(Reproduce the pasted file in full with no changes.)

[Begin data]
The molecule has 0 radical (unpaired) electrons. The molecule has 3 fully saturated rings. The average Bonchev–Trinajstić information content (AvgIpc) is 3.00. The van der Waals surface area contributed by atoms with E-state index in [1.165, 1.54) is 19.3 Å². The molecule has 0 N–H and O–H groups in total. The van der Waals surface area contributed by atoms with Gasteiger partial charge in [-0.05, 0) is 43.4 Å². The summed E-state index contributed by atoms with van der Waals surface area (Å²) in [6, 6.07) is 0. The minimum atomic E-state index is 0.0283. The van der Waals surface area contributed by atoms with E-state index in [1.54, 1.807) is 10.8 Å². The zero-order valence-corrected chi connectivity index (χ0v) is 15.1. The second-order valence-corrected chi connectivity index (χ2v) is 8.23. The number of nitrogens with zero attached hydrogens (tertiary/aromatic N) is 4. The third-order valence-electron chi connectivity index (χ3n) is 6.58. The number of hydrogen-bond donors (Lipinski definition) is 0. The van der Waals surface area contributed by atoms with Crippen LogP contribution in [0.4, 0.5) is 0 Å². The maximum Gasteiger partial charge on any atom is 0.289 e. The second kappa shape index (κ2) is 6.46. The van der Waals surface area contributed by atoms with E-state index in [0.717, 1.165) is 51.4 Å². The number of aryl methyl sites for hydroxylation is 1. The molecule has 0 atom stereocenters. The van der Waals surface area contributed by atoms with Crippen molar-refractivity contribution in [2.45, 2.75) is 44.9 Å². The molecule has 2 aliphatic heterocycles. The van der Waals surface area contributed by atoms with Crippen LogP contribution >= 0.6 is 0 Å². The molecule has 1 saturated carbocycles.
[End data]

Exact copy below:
The molecule has 0 radical (unpaired) electrons. The molecule has 3 fully saturated rings. The average Bonchev–Trinajstić information content (AvgIpc) is 3.00. The van der Waals surface area contributed by atoms with E-state index in [1.165, 1.54) is 19.3 Å². The molecule has 0 N–H and O–H groups in total. The van der Waals surface area contributed by atoms with Gasteiger partial charge in [-0.05, 0) is 43.4 Å². The summed E-state index contributed by atoms with van der Waals surface area (Å²) in [6, 6.07) is 0. The minimum atomic E-state index is 0.0283. The van der Waals surface area contributed by atoms with E-state index in [1.54, 1.807) is 10.8 Å². The zero-order valence-corrected chi connectivity index (χ0v) is 15.1. The second-order valence-corrected chi connectivity index (χ2v) is 8.23. The number of nitrogens with zero attached hydrogens (tertiary/aromatic N) is 4. The third-order valence-electron chi connectivity index (χ3n) is 6.58. The number of hydrogen-bond donors (Lipinski definition) is 0. The van der Waals surface area contributed by atoms with Crippen LogP contribution in [0.4, 0.5) is 0 Å². The maximum Gasteiger partial charge on any atom is 0.289 e. The second kappa shape index (κ2) is 6.46. The van der Waals surface area contributed by atoms with E-state index in [0.717, 1.165) is 51.4 Å². The number of aryl methyl sites for hydroxylation is 1. The molecule has 0 atom stereocenters. The van der Waals surface area contributed by atoms with Crippen molar-refractivity contribution in [2.45, 2.75) is 44.9 Å². The molecule has 2 aliphatic heterocycles. The van der Waals surface area contributed by atoms with Crippen LogP contribution >= 0.6 is 0 Å². The molecule has 1 saturated carbocycles.